Ms. Gohn shares the wisdom of her own learned life experiences in this book, which are many and diverse, and gently forces the reader to evaluate where they are on their journey to living their life for the purpose of fulfilling God’s plan for them. She tells her story in such an amiable manner that soon you catch yourself nodding your head and realizing that you too have been duped and wounded by accepting the world’s definitions and expectations of womanhood.

In the early parts of the book, Ms. Gohn talks about coming of age in the midst of the Sexual Revolution and the onslaught of Second Wave Feminist thinking. She shares how, as a young woman, her identity became linked to ideas about productivity and achievement as the markers for success and fulfillment. This caused her to push herself to excel at everything she put her mind to and to reach out for goals and roles that women typically did not fill. She admittedly became competitive and “tuned out (her) feminine gifts as potential liabilities”.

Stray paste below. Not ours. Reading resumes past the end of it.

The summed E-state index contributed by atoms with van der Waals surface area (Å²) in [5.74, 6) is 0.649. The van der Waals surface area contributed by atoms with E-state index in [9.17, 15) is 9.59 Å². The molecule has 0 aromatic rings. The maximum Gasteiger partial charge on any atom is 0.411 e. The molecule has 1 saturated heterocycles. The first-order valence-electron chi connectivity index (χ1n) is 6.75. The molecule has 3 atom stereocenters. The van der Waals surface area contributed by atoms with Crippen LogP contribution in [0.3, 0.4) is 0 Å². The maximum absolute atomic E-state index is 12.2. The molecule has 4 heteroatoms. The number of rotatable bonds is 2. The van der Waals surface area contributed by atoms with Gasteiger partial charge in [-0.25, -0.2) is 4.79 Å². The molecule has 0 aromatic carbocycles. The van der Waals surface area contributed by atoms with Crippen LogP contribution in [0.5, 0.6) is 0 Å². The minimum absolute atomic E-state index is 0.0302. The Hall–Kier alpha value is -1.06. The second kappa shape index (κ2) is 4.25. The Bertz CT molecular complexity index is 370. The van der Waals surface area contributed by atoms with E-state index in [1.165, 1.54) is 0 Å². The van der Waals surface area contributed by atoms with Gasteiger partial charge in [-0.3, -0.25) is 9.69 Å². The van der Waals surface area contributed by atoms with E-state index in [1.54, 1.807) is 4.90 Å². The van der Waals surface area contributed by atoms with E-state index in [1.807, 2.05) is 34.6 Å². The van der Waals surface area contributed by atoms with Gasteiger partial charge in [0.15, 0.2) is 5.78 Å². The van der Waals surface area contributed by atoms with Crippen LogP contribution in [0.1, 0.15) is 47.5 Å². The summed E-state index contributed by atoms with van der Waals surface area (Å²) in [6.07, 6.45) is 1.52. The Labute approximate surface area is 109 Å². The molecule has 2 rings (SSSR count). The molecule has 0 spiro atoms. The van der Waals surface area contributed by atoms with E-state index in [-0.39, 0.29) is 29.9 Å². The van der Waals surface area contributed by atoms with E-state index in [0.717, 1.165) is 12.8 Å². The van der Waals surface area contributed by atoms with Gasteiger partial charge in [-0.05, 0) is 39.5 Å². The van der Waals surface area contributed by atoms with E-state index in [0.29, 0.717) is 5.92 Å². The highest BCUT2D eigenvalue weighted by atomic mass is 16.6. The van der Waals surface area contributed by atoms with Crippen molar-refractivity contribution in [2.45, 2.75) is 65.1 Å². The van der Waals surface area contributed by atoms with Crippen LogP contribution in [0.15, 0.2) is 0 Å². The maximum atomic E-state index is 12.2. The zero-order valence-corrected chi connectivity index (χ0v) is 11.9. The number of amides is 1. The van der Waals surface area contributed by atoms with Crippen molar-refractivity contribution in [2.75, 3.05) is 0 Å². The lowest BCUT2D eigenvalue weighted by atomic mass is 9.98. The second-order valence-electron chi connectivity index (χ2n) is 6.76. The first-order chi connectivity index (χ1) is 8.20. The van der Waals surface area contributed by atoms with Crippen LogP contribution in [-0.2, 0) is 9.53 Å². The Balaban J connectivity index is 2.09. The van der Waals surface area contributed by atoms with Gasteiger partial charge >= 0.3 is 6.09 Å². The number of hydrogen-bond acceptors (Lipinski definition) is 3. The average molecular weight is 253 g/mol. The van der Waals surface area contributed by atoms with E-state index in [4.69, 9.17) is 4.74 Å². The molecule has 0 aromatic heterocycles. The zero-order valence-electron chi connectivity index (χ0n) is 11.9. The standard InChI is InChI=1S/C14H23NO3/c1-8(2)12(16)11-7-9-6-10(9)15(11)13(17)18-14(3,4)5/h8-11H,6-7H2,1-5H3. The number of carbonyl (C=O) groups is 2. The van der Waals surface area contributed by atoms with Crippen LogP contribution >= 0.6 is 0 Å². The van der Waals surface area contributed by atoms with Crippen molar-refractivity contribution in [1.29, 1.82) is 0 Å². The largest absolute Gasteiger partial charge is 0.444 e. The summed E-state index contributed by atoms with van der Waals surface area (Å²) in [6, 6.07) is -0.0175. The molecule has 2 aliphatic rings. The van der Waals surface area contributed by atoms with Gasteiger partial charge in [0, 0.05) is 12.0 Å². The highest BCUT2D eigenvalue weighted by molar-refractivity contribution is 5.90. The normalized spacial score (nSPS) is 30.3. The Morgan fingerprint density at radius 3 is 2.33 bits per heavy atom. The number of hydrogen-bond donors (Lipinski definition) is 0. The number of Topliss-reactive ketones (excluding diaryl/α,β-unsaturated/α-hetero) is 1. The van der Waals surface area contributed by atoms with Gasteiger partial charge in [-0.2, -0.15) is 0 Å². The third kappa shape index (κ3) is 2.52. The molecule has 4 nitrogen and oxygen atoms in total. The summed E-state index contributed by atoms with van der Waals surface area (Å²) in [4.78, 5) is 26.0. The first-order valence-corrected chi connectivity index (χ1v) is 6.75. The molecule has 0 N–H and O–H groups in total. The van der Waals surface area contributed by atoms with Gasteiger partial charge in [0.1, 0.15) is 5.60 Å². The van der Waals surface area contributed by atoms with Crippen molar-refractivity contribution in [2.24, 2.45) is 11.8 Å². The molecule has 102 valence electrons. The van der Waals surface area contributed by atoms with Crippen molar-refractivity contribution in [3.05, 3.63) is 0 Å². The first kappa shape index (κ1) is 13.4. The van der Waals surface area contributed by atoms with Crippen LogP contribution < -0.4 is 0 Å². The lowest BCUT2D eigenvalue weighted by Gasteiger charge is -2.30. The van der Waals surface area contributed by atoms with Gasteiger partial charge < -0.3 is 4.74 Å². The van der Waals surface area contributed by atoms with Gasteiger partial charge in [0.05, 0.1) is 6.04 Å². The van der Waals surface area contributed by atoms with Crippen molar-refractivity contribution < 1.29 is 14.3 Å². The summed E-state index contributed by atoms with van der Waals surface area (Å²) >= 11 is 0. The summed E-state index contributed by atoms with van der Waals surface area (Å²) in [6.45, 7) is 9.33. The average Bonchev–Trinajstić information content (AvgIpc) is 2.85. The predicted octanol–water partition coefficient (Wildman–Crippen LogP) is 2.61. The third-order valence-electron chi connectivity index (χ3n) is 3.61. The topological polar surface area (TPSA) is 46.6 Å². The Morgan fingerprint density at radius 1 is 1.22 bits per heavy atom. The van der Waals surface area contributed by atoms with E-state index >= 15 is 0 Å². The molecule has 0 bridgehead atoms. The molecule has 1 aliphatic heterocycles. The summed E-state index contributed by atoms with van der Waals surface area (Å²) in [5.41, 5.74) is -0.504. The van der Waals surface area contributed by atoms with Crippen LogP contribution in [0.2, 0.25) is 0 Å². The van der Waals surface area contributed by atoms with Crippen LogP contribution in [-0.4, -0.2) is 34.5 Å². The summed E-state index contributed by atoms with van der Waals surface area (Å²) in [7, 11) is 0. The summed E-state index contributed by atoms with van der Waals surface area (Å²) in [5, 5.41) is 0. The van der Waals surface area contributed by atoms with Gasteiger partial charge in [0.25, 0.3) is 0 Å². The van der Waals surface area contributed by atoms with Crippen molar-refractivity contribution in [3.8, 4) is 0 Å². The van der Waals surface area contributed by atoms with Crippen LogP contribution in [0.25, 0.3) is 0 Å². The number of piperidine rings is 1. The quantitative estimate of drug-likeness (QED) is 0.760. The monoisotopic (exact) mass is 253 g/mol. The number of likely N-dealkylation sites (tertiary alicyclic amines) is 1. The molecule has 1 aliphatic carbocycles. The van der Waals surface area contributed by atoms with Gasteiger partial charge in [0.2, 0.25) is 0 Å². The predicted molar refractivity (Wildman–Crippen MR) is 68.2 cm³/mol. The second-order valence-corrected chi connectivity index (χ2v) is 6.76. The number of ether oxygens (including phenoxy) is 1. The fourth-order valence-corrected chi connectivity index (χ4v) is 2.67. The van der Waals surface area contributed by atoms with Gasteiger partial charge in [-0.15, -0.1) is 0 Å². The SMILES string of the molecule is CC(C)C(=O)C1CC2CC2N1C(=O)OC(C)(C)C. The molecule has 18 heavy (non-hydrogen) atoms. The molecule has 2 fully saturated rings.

I identified with these confessions so well and felt like I could have written them myself. As a young woman I have often felt the need to be the best at whatever I am doing, not because of a disciplined desire to succeed and apply my talents, but to somehow prove my worth. This type of thinking also results in living your life for the approval of others as your identity becomes interwoven with your productivity. It is why a simple request to review a book becomes more in your mind. Other’s opinions of you matter more than God’s opinion. It is not an enjoyable way to live and has unfortunately at times ended up pitting me against my friends as competitors and not confidants.